After protesters returned to City Hall, the scene grew more fraught, as some threw projectiles at police and several storefronts were broken into. But the response remained reserved.

“We got kids out here,” Scott said from the scene Saturday night. “No grown person should put a kid at risk because they’re throwing a bottle.”

The Baltimore Consent Decree Monitoring team tweeted just after midnight that its members were “closely monitoring” the police department’s response to the protests. The city has been under a consent decree since 2017 following a Justice Department investigation that found widespread unconstitutional and discriminatory policing in the city.

Also Saturday, protesters gathered at Annapolis’ City Dock and marched to Whitmore Park. Mayor Gavin Buckley and other state officials were among those in attendance.

Maryland House of Delegates Speaker Adrienne A. Jones announced the formation of a bipartisan work group of lawmakers who will review police reform and accountability.

“Policing in America is broken,” Jones, a Baltimore County Democrat, said in a statement Saturday. “While we have taken a number of positive steps in Maryland, we can’t be satisfied until every citizen has confidence in their police department.”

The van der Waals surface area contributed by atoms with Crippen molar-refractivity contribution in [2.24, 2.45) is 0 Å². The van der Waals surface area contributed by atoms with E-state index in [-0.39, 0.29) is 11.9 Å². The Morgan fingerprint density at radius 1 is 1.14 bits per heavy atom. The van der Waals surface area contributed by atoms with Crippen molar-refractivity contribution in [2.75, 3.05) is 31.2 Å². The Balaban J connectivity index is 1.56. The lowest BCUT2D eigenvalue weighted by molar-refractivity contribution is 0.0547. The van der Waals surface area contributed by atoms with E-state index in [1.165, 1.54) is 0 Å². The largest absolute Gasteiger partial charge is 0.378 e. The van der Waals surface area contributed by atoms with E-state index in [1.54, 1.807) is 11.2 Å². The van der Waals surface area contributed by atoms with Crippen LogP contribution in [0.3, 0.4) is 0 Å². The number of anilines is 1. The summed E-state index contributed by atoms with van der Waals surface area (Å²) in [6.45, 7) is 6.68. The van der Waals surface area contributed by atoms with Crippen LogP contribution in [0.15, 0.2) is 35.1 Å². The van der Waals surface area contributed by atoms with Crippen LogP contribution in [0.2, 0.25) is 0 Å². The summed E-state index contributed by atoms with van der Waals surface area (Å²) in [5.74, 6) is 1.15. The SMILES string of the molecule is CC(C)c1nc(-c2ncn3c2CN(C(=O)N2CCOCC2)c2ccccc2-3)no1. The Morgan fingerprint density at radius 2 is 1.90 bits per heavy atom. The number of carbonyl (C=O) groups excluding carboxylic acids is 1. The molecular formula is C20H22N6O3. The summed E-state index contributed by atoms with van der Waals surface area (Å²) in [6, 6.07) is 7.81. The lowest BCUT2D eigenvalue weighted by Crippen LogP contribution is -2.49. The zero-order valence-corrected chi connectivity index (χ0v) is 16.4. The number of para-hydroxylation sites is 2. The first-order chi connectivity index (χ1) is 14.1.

The work group will be chaired by Del. Vanessa Atterbeary, a Howard County Democrat. In the announcement, Jones and Atterbeary, both of whom are black, noted that they are mothers of sons.

“The events around the country this week have underscored that we cannot wait another day,” Atterbeary said. “We need structural reform ideas from the community and law enforcement to fix this problem in a collaborative way.”

Early Sunday, civil rights activist and onetime Baltimore mayoral candidate DeRay Mckesson appeared in an interview with MSNBC, saying members of Congress called him for help in problem solving.

“People are interested in solutions. The question will be: Are they courageous enough to implement them?” he said in the interview. “People aren’t going to leave the streets soon, so I hope we have people willing to meet the movement.”

Baltimore Sun reporters Liz Bowie, Luke Broadwater, Phillip Jackson, Wilborn P. Nobles III, McKenna Oxenden, Kevin Richardson, Talia Richman and Christina Tkacik, Capital Gazette reporter Brooks DuBose and The Associated Press contributed to this article.